In their report, the scientists reviewed 71 earlier studies that covered more than , couples. All in all, the spouses demonstrated many shared risk factors, including hypertension, diabetes, cholesterol, obesity, and smoking. Some of the similarities can be explained by the tendency for people to choose spouses like themselves, and some of the shared risk factors depend on lifestyle habits partners have in common. That's why Australian doctors have reported success with a program that seeks to improve nutrition and exercise habits in both spouses simultaneously. That's couples therapy with a new twist.

Because women live longer than men, women are far more likely to lose a spouse than are men. But spousal bereavement is actually more serious for men, and a study from California tells just how serious it is. The study did not measure the psychological and socioeconomic burdens of bereavement.

I Live With a Woman—We're Not Immune to Emotional Labor

Instead, the researchers focused on another impact of spousal bereavement, the mortality of the surviving spouse. The study tracked 12, married people over a to year period. During that time, 1, men and 3, women lost their spouses. Healthy men who lost a wife were 2.

The risk was greatest from seven to 12 months after the loss, but an elevated death rate persisted for more than two years. Shakespeare was right when he wrote of "deadly grief. Research from around the world confirms that the death of a spouse increases the likelihood of illness and disability in the surviving spouse, and that men are more vulnerable than women. One reason that widowers fare so poorly is that nutrition and other health habits deteriorate when men are on their own; even a wife's hospitalization is hazardous to her husband's health.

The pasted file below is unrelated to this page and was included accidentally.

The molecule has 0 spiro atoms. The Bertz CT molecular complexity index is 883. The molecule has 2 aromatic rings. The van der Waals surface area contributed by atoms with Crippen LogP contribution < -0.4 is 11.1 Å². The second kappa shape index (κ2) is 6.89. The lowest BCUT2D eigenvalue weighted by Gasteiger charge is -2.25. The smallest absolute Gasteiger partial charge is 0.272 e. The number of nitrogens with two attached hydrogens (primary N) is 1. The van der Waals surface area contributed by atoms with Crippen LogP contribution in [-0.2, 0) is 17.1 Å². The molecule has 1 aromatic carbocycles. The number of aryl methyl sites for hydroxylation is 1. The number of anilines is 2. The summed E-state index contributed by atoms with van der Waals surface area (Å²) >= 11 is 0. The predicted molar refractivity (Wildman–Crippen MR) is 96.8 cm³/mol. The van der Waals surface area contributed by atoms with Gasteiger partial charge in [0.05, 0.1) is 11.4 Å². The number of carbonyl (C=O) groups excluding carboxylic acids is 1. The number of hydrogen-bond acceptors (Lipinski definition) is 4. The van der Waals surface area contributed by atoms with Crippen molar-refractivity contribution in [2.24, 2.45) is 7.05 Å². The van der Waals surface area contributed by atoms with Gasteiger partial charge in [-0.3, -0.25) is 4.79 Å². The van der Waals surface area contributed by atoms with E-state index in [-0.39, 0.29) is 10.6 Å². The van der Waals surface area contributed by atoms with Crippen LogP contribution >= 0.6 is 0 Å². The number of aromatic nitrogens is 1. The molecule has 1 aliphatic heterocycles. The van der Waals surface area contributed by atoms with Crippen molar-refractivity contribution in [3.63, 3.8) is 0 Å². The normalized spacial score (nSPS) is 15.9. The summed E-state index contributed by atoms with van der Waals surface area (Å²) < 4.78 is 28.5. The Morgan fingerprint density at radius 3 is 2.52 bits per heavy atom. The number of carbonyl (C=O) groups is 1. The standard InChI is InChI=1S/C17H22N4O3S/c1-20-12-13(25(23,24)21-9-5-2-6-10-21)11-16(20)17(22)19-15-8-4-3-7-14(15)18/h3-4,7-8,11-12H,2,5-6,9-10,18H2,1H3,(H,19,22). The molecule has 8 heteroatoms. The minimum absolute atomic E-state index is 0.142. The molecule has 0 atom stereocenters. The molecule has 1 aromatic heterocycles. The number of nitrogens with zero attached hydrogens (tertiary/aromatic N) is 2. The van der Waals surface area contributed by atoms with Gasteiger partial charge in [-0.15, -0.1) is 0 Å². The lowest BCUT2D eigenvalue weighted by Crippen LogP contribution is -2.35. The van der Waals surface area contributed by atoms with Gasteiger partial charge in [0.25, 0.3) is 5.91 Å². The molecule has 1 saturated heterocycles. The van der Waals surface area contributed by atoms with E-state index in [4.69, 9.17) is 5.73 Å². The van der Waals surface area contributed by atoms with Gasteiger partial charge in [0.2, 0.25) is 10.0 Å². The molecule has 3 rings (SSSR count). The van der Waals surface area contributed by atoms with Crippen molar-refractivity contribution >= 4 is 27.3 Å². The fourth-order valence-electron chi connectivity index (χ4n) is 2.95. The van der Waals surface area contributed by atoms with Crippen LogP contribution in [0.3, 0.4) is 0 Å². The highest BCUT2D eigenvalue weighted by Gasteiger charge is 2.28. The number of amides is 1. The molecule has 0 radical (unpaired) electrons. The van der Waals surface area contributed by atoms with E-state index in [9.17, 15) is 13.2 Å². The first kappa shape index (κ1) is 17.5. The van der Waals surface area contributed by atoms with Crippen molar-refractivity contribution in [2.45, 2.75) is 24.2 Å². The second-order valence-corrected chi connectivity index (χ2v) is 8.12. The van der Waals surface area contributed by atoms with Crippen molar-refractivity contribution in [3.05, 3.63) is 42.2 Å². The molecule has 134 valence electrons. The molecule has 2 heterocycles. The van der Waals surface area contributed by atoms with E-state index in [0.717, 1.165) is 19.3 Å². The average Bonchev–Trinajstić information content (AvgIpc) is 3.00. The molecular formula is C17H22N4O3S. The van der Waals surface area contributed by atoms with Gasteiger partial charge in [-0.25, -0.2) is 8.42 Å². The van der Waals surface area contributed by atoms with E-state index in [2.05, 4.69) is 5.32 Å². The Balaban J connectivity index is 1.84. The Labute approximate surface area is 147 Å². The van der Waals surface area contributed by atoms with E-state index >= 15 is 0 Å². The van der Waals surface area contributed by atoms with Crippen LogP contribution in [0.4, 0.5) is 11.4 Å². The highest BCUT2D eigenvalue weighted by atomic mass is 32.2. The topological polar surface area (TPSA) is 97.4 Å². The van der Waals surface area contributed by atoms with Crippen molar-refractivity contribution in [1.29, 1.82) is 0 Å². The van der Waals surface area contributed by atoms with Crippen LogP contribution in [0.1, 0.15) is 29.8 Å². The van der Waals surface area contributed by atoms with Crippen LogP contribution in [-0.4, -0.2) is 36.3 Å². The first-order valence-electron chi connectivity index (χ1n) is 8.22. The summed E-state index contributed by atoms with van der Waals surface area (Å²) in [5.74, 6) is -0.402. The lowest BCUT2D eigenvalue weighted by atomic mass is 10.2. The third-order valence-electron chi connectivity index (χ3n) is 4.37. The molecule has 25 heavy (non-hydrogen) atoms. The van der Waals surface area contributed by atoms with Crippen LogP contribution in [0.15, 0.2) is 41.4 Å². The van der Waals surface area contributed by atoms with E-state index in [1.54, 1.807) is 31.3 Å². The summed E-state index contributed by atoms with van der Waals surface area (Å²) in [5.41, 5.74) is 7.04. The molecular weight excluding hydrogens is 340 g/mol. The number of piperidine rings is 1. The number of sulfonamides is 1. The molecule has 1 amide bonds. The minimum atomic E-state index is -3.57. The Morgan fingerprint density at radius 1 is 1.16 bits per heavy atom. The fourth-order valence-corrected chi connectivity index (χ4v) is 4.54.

Another factor is social isolation. And a study of 1, men in the Boston area linked the death of a spouse to a decline in testosterone levels comparable to the drop that occurs during 10 years of aging. Halting of the function or replication of a virus. Research conducted in Australia, Europe and the United States has shown that the menopause can affect sexual function in middle-aged HIV-positive women, and that sexual problems including pain, vaginal dryness and lack of desire and satisfaction are common.


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Aware that an increasing number of HIV-positive women are menopausal, a team of investigators led by Nasreen Toorabally at University College London, designed a study comparing levels of sexual satisfaction and prevalence of sexual problems between middle-aged women with and without HIV. All participants included in the study HIV negative; HIV positive were sexually active and were asked the same questions about sexual function and experience of sexual problems.

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There were significant differences between the HIV-positive and -negative groups. The HIV-positive participants were slightly younger 49 vs 51 years. Among women with HIV, being diagnosed for 20 or more years was associated with low sexual satisfaction. There was no association with current or nadir CD4 cell count or viral suppression.